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Clin Exp Pharmacol Physiol. 1998 Sep;25(9):745-9.

Evolution of the human brain: is bigger better?

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Wood Jones Chair of Anthropological and Comparative Anatomy, Department of Anatomical Sciences, University of Adelaide, Australia.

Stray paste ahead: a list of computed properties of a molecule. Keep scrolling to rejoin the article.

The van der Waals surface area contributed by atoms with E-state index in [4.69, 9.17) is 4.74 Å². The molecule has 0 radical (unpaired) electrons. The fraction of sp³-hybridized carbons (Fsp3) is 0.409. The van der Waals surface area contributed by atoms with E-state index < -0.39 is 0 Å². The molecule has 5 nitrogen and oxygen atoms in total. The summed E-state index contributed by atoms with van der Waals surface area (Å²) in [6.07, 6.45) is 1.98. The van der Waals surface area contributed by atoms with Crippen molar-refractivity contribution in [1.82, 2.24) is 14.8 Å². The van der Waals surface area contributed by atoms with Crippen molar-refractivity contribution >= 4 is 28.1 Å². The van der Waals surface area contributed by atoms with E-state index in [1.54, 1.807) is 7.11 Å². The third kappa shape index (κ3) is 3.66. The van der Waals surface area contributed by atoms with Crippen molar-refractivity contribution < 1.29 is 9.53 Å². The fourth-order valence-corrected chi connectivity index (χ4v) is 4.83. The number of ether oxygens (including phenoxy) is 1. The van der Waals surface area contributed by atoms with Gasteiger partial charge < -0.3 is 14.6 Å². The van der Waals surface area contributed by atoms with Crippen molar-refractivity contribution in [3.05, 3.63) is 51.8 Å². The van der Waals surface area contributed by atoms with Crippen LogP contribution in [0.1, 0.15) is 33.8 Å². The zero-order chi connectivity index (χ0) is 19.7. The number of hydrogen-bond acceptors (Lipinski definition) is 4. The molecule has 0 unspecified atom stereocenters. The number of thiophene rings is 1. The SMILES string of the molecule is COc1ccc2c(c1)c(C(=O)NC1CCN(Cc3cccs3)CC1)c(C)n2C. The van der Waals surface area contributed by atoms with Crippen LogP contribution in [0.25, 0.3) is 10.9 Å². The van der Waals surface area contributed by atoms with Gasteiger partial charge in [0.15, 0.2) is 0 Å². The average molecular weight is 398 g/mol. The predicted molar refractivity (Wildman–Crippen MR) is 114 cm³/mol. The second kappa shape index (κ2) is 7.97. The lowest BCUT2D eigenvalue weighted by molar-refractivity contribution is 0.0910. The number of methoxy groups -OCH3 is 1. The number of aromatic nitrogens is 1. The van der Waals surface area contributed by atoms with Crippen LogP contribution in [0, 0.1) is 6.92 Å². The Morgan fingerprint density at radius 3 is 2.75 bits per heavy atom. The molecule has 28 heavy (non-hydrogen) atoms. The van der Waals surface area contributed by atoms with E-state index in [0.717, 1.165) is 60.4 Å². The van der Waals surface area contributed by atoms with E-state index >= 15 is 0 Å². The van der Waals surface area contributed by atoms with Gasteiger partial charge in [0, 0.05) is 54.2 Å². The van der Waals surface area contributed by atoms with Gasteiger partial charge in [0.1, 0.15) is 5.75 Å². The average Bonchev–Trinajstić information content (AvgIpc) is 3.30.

1. The hominid brain has increased approximately three times in size since the Pliocene, but so has the brain of equids. The tripling of hominid brain size has been considered as an indicator of increased mental abilities, as it coincided with the production of tools, weapons and other artefacts of increasing sophistication. No indicators of the increase in equid intelligence are known. Intraspecific correlation between brain size and variously measured 'intelligence' is, in modern humans, very weak if not completely absent. With the exception of size, there are no major differences between the anatomy of ape and human brains. 2. A study of 297 estimates of body height, 626 estimates of bodyweight and 276 estimates of the cranial capacity of hominids dated at various periods over the past 5 million years shows that the increase in hominid brain size was paralleled by an increase in body size. 3. In a sample of 45 variously dated fossil hominids, brain size correlates isometrically with body size. 4. Since the Late Pleistocene (approximately 30,000 years ago), human brain size decreased by approximately 10%; yet again, this decrease was paralleled by a decrease in body size. 5. Therefore, it may be concluded that the gross anatomy of the hominid brain is not related to its functional capabilities. The large human brain:body size ratio may be a result of the structural reduction of the size of the gastrointestinal tract and, consequently, its musculoskeletal supports. It is related to richer, meat-based diets and extra-oral food processing rather than the exceptional increase in the size of the cerebrum. The exceptional mental abilities of humans may be a result of functional rather than anatomical evolution.

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